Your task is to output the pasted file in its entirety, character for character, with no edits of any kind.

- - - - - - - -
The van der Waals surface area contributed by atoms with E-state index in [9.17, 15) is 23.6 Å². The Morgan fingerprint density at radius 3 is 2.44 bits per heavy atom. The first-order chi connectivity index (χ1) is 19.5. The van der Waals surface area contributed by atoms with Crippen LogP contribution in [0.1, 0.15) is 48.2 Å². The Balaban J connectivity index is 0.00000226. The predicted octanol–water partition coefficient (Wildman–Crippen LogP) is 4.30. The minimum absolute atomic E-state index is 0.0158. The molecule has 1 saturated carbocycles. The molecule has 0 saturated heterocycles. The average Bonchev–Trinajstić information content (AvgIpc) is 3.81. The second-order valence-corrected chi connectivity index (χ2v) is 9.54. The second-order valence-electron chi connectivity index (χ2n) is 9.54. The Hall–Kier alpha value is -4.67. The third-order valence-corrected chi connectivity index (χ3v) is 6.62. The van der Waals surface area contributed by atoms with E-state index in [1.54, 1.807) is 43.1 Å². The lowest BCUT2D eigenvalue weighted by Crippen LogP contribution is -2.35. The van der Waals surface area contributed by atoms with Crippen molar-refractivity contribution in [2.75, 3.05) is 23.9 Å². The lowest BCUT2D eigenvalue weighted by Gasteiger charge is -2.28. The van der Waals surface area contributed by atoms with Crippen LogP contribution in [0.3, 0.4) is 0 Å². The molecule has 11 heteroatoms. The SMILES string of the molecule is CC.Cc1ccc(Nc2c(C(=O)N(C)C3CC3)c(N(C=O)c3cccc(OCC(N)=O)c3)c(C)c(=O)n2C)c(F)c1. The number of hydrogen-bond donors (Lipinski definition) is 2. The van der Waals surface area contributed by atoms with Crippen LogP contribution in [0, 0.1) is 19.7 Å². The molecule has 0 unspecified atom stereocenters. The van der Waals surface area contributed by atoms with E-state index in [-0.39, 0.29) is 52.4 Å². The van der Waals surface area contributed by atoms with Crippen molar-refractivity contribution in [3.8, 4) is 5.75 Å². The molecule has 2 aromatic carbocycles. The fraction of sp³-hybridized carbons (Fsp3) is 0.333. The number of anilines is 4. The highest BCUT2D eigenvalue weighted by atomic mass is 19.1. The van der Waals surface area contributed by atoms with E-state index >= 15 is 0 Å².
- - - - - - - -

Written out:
The van der Waals surface area contributed by atoms with E-state index in [9.17, 15) is 23.6 Å². The Morgan fingerprint density at radius 3 is 2.44 bits per heavy atom. The first-order chi connectivity index (χ1) is 19.5. The van der Waals surface area contributed by atoms with Crippen LogP contribution in [0.1, 0.15) is 48.2 Å². The Balaban J connectivity index is 0.00000226. The predicted octanol–water partition coefficient (Wildman–Crippen LogP) is 4.30. The minimum absolute atomic E-state index is 0.0158. The molecule has 1 saturated carbocycles. The molecule has 0 saturated heterocycles. The average Bonchev–Trinajstić information content (AvgIpc) is 3.81. The second-order valence-corrected chi connectivity index (χ2v) is 9.54. The second-order valence-electron chi connectivity index (χ2n) is 9.54. The Hall–Kier alpha value is -4.67. The third-order valence-corrected chi connectivity index (χ3v) is 6.62. The van der Waals surface area contributed by atoms with E-state index in [1.54, 1.807) is 43.1 Å². The lowest BCUT2D eigenvalue weighted by Crippen LogP contribution is -2.35. The van der Waals surface area contributed by atoms with Crippen molar-refractivity contribution in [2.75, 3.05) is 23.9 Å². The lowest BCUT2D eigenvalue weighted by Gasteiger charge is -2.28. The van der Waals surface area contributed by atoms with Crippen LogP contribution in [0.3, 0.4) is 0 Å². The molecule has 11 heteroatoms. The SMILES string of the molecule is CC.Cc1ccc(Nc2c(C(=O)N(C)C3CC3)c(N(C=O)c3cccc(OCC(N)=O)c3)c(C)c(=O)n2C)c(F)c1. The number of hydrogen-bond donors (Lipinski definition) is 2. The van der Waals surface area contributed by atoms with Crippen LogP contribution in [0, 0.1) is 19.7 Å². The molecule has 0 unspecified atom stereocenters. The van der Waals surface area contributed by atoms with E-state index in [-0.39, 0.29) is 52.4 Å². The van der Waals surface area contributed by atoms with Crippen molar-refractivity contribution in [3.8, 4) is 5.75 Å². The molecule has 2 aromatic carbocycles. The fraction of sp³-hybridized carbons (Fsp3) is 0.333. The number of anilines is 4. The highest BCUT2D eigenvalue weighted by atomic mass is 19.1. The van der Waals surface area contributed by atoms with E-state index >= 15 is 0 Å².